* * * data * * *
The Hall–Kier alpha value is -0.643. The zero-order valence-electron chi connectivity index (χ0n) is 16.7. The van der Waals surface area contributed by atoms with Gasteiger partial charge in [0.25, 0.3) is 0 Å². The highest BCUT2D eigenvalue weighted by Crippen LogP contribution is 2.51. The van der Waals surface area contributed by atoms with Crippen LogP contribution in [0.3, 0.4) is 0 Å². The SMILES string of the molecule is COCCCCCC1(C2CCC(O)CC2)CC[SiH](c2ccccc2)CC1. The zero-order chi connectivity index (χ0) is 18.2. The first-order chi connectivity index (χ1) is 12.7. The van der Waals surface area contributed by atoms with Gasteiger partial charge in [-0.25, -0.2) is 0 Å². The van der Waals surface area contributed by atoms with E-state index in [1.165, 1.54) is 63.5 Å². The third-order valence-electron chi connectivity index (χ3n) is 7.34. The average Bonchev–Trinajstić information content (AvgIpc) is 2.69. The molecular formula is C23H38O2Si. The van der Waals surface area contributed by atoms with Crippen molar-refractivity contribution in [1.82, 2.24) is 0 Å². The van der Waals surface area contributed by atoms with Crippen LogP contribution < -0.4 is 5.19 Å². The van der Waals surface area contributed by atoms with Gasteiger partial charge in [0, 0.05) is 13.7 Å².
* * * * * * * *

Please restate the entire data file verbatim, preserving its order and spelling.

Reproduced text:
The Hall–Kier alpha value is -0.643. The zero-order valence-electron chi connectivity index (χ0n) is 16.7. The van der Waals surface area contributed by atoms with Gasteiger partial charge in [0.25, 0.3) is 0 Å². The highest BCUT2D eigenvalue weighted by Crippen LogP contribution is 2.51. The van der Waals surface area contributed by atoms with Crippen LogP contribution in [0.3, 0.4) is 0 Å². The SMILES string of the molecule is COCCCCCC1(C2CCC(O)CC2)CC[SiH](c2ccccc2)CC1. The zero-order chi connectivity index (χ0) is 18.2. The first-order chi connectivity index (χ1) is 12.7. The van der Waals surface area contributed by atoms with Gasteiger partial charge in [-0.25, -0.2) is 0 Å². The van der Waals surface area contributed by atoms with E-state index in [1.165, 1.54) is 63.5 Å². The third-order valence-electron chi connectivity index (χ3n) is 7.34. The average Bonchev–Trinajstić information content (AvgIpc) is 2.69. The molecular formula is C23H38O2Si. The van der Waals surface area contributed by atoms with Crippen molar-refractivity contribution in [1.82, 2.24) is 0 Å². The van der Waals surface area contributed by atoms with Crippen LogP contribution < -0.4 is 5.19 Å². The van der Waals surface area contributed by atoms with Gasteiger partial charge in [0, 0.05) is 13.7 Å².